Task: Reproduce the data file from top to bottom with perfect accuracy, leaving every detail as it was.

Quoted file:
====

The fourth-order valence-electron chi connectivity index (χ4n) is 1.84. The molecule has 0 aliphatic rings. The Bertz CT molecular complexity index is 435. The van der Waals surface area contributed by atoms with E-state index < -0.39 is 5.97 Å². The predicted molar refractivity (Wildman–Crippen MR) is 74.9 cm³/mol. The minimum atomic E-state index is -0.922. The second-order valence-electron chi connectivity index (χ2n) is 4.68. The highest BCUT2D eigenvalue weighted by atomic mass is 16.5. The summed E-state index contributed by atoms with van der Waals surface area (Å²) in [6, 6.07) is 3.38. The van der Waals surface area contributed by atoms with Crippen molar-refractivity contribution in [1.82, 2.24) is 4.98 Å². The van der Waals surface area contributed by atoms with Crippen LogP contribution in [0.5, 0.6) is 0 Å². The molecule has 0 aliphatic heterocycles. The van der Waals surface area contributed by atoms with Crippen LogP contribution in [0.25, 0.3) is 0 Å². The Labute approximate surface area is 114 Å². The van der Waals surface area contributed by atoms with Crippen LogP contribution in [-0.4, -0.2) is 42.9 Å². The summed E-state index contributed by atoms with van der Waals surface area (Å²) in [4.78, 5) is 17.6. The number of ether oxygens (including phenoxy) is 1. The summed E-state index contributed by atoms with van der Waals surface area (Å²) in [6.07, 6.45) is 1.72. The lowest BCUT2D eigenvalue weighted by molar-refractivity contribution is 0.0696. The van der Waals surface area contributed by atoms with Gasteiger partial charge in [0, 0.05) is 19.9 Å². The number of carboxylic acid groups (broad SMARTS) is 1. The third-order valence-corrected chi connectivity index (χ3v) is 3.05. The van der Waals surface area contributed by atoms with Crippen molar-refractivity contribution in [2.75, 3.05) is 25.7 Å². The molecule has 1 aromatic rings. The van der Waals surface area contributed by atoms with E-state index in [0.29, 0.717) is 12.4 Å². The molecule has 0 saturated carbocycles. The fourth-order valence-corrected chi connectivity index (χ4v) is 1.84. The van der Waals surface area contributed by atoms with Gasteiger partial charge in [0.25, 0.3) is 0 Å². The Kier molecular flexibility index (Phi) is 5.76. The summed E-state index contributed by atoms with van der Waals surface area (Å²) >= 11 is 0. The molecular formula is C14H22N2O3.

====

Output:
The fourth-order valence-electron chi connectivity index (χ4n) is 1.84. The molecule has 0 aliphatic rings. The Bertz CT molecular complexity index is 435. The van der Waals surface area contributed by atoms with E-state index < -0.39 is 5.97 Å². The predicted molar refractivity (Wildman–Crippen MR) is 74.9 cm³/mol. The minimum atomic E-state index is -0.922. The second-order valence-electron chi connectivity index (χ2n) is 4.68. The highest BCUT2D eigenvalue weighted by atomic mass is 16.5. The summed E-state index contributed by atoms with van der Waals surface area (Å²) in [6, 6.07) is 3.38. The van der Waals surface area contributed by atoms with Crippen molar-refractivity contribution in [1.82, 2.24) is 4.98 Å². The van der Waals surface area contributed by atoms with Crippen LogP contribution in [0.5, 0.6) is 0 Å². The molecule has 0 aliphatic heterocycles. The van der Waals surface area contributed by atoms with Crippen LogP contribution in [0.25, 0.3) is 0 Å². The Labute approximate surface area is 114 Å². The van der Waals surface area contributed by atoms with Crippen LogP contribution in [-0.4, -0.2) is 42.9 Å². The summed E-state index contributed by atoms with van der Waals surface area (Å²) in [4.78, 5) is 17.6. The number of ether oxygens (including phenoxy) is 1. The summed E-state index contributed by atoms with van der Waals surface area (Å²) in [6.07, 6.45) is 1.72. The lowest BCUT2D eigenvalue weighted by molar-refractivity contribution is 0.0696. The van der Waals surface area contributed by atoms with Gasteiger partial charge in [0, 0.05) is 19.9 Å². The number of carboxylic acid groups (broad SMARTS) is 1. The third-order valence-corrected chi connectivity index (χ3v) is 3.05. The van der Waals surface area contributed by atoms with Crippen molar-refractivity contribution in [2.75, 3.05) is 25.7 Å². The molecule has 1 aromatic rings. The van der Waals surface area contributed by atoms with E-state index in [0.29, 0.717) is 12.4 Å². The molecule has 0 saturated carbocycles. The fourth-order valence-corrected chi connectivity index (χ4v) is 1.84. The van der Waals surface area contributed by atoms with Gasteiger partial charge in [0.25, 0.3) is 0 Å². The Kier molecular flexibility index (Phi) is 5.76. The summed E-state index contributed by atoms with van der Waals surface area (Å²) >= 11 is 0. The molecular formula is C14H22N2O3.